Informal Entrepreneurship in Developing Economies: The Impacts of Starting Up Unregistered on Firm Performance

27 Pages Posted: 6 Sep 2017

See all articles by Colin Williams

Colin Williams

University of Sheffield - School of Management

Alvaro Martinez‐Perez

University of Sheffield

Abbi M. Kedir

University of Leicester - Department of Economics

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Date Written: September 2017

Abstract

To advance understanding of the entrepreneurship process in developing economies, this article evaluates whether registered enterprises that initially avoid the cost of registration, and focus their resources on overcoming other liabilities of newness, lay a stronger foundation for subsequent growth. Analyzing World Bank Enterprise Survey data across 127 countries, and controlling for other firm performance determinants, registered enterprises that started up unregistered and spent longer operating unregistered are revealed to have significantly higher subsequent annual sales, employment, and productivity growth rates compared with those that registered from the outset. The theoretical and policy implications are then discussed.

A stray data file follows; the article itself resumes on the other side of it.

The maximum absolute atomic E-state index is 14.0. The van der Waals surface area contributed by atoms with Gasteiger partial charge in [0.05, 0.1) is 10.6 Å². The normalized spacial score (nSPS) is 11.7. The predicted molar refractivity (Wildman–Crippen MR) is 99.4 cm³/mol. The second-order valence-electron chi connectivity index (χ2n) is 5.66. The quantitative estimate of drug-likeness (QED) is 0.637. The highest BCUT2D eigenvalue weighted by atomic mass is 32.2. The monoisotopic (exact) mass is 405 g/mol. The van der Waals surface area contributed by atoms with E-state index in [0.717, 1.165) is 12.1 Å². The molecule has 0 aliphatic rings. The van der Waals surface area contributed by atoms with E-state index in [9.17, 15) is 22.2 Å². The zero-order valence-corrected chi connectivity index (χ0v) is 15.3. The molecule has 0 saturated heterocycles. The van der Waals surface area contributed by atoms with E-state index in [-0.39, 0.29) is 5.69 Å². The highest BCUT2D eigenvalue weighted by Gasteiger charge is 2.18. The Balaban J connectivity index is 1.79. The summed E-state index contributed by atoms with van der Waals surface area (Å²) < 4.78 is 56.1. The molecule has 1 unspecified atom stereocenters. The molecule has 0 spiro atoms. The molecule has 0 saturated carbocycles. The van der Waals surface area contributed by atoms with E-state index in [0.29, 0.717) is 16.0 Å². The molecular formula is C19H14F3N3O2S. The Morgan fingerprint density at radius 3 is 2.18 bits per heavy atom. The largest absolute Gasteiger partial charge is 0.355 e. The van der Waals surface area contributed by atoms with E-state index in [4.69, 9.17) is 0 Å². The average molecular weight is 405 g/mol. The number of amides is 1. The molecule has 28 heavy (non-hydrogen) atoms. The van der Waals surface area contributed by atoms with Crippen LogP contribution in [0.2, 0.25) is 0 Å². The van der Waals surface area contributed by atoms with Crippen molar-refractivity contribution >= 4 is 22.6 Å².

Suggested Citation

Williams, Colin and Martinez‐Perez, Alvaro and Kedir, Abbi M., Informal Entrepreneurship in Developing Economies: The Impacts of Starting Up Unregistered on Firm Performance (September 2017). Entrepreneurship Theory and Practice, Vol. 41, Issue 5, pp. 773-799, 2017. Available at SSRN: https://ssrn.com/abstract=3031030 or http://dx.doi.org/10.1111/etap.12238

Colin Williams (Contact Author)

University of Sheffield - School of Management ( email )

15 Conduit Road
Sheffield, S10 1FL
United Kingdom

HOME PAGE: http://https://www.sheffield.ac.uk/management/staff/williams/index

Alvaro Martinez‐Perez

University of Sheffield ( email )

17 Mappin Street
Sheffield, Sheffield S1 4DT
United Kingdom

Abbi M. Kedir

University of Leicester - Department of Economics ( email )

Department of Economics
Leicester LE1 7RH, Leicestershire LE1 7RH
United Kingdom

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